Brought up at Moa Flat and part of a well-known stud-breeding family, Mr Bain shifted with his family to Dunrobin in 2000 and then to Waitahuna West in 2008, moving from a 160ha property to a steep-to-rolling 330ha property.

He enjoyed breeding rams for clients that satisfied their needs and estimated he would sell about 230 rams this year, which was about 30 more than last year.

Rams went as far afield as Banks Peninsula, as well as Winton, Central Otago and South Otago.

He started his Longridge Romney stud when he was about 14 - his parents Ken and Dawn Bain used to have the Longview Romney stud - and added a Dorset Down stud to complement the Romneys, believing it to be one of the best meat breeds.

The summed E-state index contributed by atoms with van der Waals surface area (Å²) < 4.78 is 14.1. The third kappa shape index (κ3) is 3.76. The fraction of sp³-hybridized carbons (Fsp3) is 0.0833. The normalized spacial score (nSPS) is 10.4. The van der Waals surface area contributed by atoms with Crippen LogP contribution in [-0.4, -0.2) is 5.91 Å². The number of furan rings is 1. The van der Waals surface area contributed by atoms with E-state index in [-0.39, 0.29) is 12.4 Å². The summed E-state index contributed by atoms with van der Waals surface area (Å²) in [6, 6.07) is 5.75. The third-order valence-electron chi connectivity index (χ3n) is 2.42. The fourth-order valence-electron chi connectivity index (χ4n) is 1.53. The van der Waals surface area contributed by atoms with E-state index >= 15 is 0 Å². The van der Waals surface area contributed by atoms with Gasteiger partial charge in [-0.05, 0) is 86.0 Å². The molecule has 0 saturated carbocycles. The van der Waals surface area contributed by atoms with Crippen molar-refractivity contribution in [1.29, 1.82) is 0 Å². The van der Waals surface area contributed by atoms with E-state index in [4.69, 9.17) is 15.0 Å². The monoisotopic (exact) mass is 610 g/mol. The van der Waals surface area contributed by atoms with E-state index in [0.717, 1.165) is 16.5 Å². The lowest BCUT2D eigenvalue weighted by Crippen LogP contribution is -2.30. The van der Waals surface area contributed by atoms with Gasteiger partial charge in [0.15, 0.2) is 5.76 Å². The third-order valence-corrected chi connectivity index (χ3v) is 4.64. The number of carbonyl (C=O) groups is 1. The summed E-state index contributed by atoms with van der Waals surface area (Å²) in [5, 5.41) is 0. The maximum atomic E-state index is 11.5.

His type of Romney had changed over the years from the more traditional type to more of a North Island hill country type.

It was his father who started breeding Romdales and they were gaining popularity, he said.

Their ram clients were farming on harder country, as flatter land was increasingly being converted to dairy. Sheep were being pushed back into the hills, so they had to be able to cope with the conditions, he said.

Waitahuna West was a great area to farm and still a traditional sheep area, whereas his home territory of West Otago was becoming ''more and more cows''.

The next generation looked set to continue the farming tradition.

Lochie, who started at John McGlashan College this year, established a Dorset Down stud three years ago.

It was frustrating sheep farmers were producing some of the best product ever but were getting ''caned'' for it, Mr Bain said.

He believed all the companies needed to ''get together and be united'' and farmers also needed to be united.